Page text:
[5.] The defendants believe that the plaintiffs entered into a contract for the sale of the said cargo at Tls. 13 a ton and the defendants say that Tls. 13 per ton is full compensation for any loss or damage which the plaintiffs have sustained. The defendants have paid into Court the sum of Tls. 916.63 in full satisfaction of the plaintiffs' claim.

   Mr. Dowdall in opening the case referred to the petition into which one or two trivial mistakes had crept but which he said did not affect the issue. The circumstances of the case were shortly that the plaintiffs had selling, a sailing ship's cargo of about three thousand tons of coal. This was to arrive at Hongkong and a contract was entered into with a Chinaman - Cheap Jack - for the purchase of the same to be delivered at Shanghai at Tls. 12 per ton less one per cent.  As soon as that contract was completed they made a contract with the defendant company for two steamers the Hangchow and the Tamsui to convey the coal hither, the two together holding the cargo of the sailing ship; and a part of the contract for freighting was that the steamers were to sign for weight of coal and in case the steamers were allowed to land the coals at the wharves then they were to be responsible for the weight as well. The only cargo they had to deal with was the cargo by the Hangchow. It came up and was landed at one of the wharves of the defendant company. The defendant company then reported to the plaintiffs that the cargo of 1900 tons was as much as 105 tons short. The plaintiffs then sent in a bill to the defendants for 105 tons at Tls. 13 a ton which was the rate of the market at that time.

   It would be noticed that the contract to sell to Cheap Jack was Tls. 12 but the debit note sent into the defendants was a tael higher in consequence of the rise in the market but it was not paid. The defendants sent in a debit note to the plaintiffs for $3,800 for freight. The plaintiffs then asked for a landing account showing that they were responsible for 1900 tons, and in the delay which resulted the dollar went up from 73 to 76 whilst the price of the coal also increased.  In the end the plaintiffs paid the freightage and from time to time gave delivery orders to the purchaser of the coals and he got all the coals he had contracted for except 66 tons on the last delivery there being only 34 tons left, a fact which was notes on the back of the order. Cheap Jack naturally claimed upon the plaintiffs to deliver this 66 tons due upon his delivery, and by this time the price of coal had advanced to Tls. 25 a ton, upon coal which he had only paid Tls. 12 a ton for. He now prepared to call before his Lordship witnesses to show that some of this coal was taken away by somebody on the wharf.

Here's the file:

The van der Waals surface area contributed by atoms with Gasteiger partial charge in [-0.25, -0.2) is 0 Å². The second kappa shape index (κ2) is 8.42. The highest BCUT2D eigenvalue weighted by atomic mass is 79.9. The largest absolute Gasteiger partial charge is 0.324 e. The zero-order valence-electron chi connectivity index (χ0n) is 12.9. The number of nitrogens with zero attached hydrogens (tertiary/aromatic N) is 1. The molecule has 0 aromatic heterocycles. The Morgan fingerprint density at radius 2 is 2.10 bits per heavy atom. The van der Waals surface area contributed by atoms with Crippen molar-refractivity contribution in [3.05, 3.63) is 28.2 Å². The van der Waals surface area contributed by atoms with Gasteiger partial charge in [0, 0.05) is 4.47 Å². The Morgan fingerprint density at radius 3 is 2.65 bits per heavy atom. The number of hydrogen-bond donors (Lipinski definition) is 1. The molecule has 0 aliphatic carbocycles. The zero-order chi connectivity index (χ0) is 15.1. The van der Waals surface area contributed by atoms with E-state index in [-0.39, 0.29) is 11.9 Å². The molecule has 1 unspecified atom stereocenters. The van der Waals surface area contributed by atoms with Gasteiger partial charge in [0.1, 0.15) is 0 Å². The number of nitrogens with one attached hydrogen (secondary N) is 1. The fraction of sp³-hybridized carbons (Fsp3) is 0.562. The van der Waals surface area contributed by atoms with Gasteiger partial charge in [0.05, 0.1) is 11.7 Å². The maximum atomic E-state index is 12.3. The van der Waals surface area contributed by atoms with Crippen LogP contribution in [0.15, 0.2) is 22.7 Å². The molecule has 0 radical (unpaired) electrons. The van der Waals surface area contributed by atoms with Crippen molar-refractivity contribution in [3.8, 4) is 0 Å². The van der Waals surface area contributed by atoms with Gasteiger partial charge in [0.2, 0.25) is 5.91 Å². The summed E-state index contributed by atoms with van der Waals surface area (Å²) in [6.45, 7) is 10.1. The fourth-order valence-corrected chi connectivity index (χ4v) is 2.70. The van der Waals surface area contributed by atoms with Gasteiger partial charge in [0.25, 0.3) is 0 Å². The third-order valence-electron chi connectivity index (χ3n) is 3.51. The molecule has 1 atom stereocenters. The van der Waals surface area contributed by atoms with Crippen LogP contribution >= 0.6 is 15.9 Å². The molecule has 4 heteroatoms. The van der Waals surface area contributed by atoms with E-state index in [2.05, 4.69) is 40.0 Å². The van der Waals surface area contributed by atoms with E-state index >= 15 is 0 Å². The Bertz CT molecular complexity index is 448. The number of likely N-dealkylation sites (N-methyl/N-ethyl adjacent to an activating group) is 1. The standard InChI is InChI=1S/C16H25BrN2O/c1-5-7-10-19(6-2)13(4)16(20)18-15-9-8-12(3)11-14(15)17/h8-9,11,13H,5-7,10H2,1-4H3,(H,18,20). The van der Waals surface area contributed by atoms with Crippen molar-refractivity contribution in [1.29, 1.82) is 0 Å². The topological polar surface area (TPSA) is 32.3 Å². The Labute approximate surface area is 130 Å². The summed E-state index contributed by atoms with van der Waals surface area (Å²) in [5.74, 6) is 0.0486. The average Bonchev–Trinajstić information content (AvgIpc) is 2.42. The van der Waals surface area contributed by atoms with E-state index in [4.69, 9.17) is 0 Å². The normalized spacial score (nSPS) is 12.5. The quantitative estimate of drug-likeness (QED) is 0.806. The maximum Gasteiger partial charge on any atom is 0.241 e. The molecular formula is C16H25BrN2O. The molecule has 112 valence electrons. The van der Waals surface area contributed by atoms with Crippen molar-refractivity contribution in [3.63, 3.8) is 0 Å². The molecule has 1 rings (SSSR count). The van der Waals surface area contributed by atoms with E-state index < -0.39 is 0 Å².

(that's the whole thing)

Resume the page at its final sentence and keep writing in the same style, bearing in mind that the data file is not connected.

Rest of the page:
His Lordship asked why he should do this because he did not understand that there was any dispute as to the shortage.

   Mr. Stokes agreed with this suggestion and referred to the amount paid into Court.

   His Lordship considered that it was simply a question as to whether the defendants paid at the rate per ton when they acknowledged shortage or at the rate on the day when the last delivery order was given and the amount not fulfilled.

   Mr. Dowdall pressed his point as to the illegal removal of the coal from the wharf and remarked if somebody took away say a ton of coal valued at Tls. 25 at that time according to defendants they were to be satisfied with Tls. 13 and lose the difference. Cheap Jack had claimed for the balance on the delivery order but had not brought any issue. Counsel quoted Randall v. Worker, 27 L.J.Q.B., p. 27, in support of his contention that they were entitled to the full market value of the coal at the time when the last delivery order was not fulfilled and also read from Mayne on Damages referring to a similar case and substantiating his submission.

  His Lordship thought that it was merely a question of legal argument, as to whether they were to reckon the price of the shortage when the notice was given and the defendants declined to pay or at the time when the actual shortage was ascertained and the price per ton increased. He preferred to hear Mr. Stokes' arguments before witnesses were sworn.